Computed radiography (CR) is the use of photostimulable phosphor as an image receptor. The image receptor is held in a similar casing (cassette) to that of the traditional film screen. CR harnesses the absorption of radiation, trapping electrons at energy levels via the process of photostimulable luminescence.
The CR plate has a thin layer of phosphor grains, known as a photostimulable phosphor. The plate is exposed to x-ray radiation exciting the phosphor, exciting the electrons to be trapped in the lattice until inevitably they are stimulated by the second round of illumination.
Analog to digital conversion
The CR plate is exposed to a small, high-intensity laser resulting in the previously trapped electrons to return to their respective valence bands, letting off violet light.
A photomultiplier tube will interpret this light and convert it into an electric signal that, via an analog-to-digital converter (ADC) is digitised and mapped onto a pixel matrix.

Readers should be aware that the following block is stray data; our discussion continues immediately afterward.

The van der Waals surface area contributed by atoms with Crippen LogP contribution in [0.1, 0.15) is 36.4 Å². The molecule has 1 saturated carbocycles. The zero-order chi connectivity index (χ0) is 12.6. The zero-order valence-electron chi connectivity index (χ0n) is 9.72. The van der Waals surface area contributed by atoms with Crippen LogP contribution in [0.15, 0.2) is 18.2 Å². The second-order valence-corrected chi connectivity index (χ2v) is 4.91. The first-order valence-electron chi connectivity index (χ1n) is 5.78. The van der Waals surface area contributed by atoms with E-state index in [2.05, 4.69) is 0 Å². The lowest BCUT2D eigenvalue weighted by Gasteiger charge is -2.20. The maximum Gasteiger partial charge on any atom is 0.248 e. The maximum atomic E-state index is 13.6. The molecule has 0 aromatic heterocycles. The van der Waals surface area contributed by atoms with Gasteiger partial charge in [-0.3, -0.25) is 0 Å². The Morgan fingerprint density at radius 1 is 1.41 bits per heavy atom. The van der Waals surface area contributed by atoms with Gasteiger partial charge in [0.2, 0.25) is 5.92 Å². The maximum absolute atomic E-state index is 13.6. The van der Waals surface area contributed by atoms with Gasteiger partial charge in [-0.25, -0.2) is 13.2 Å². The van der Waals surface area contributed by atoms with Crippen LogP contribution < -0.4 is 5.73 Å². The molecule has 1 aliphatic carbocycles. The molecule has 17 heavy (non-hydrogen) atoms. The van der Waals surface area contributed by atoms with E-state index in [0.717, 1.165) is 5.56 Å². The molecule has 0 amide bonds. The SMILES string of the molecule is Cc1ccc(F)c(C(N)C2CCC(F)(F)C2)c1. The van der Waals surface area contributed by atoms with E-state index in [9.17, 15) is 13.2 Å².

Using a white light, the CR plate can be 'reset' indicating they can be used over and over again if carefully handled.
- 1. Stewart C. Bushong. Radiologic Science for Technologists. ISBN: 9780323081351
- 2. Arnulf Oppelt. Imaging Systems for Medical Diagnostics. ISBN: 9783895782268
Physics and imaging technology: x-ray
- x-ray production
- x-ray tubes
- tube rating
- interaction with matter
- beam collimators
- air gap technique
- intensifying screen
- x-ray film
- image intensifier
- digital radiography
- digital image
- x-ray artifacts
- radiation units
- radiation safety
- as low as reasonably achievable (ALARA)
- radiation protection
- background radiation
- background radiation equivalent time
- deterministic effect
- dose limits
- inverse square law
- lead apron
- radiation damage (biomolecular)
- radiation damage (skin injury)
- stochastic effect
- radiation detectors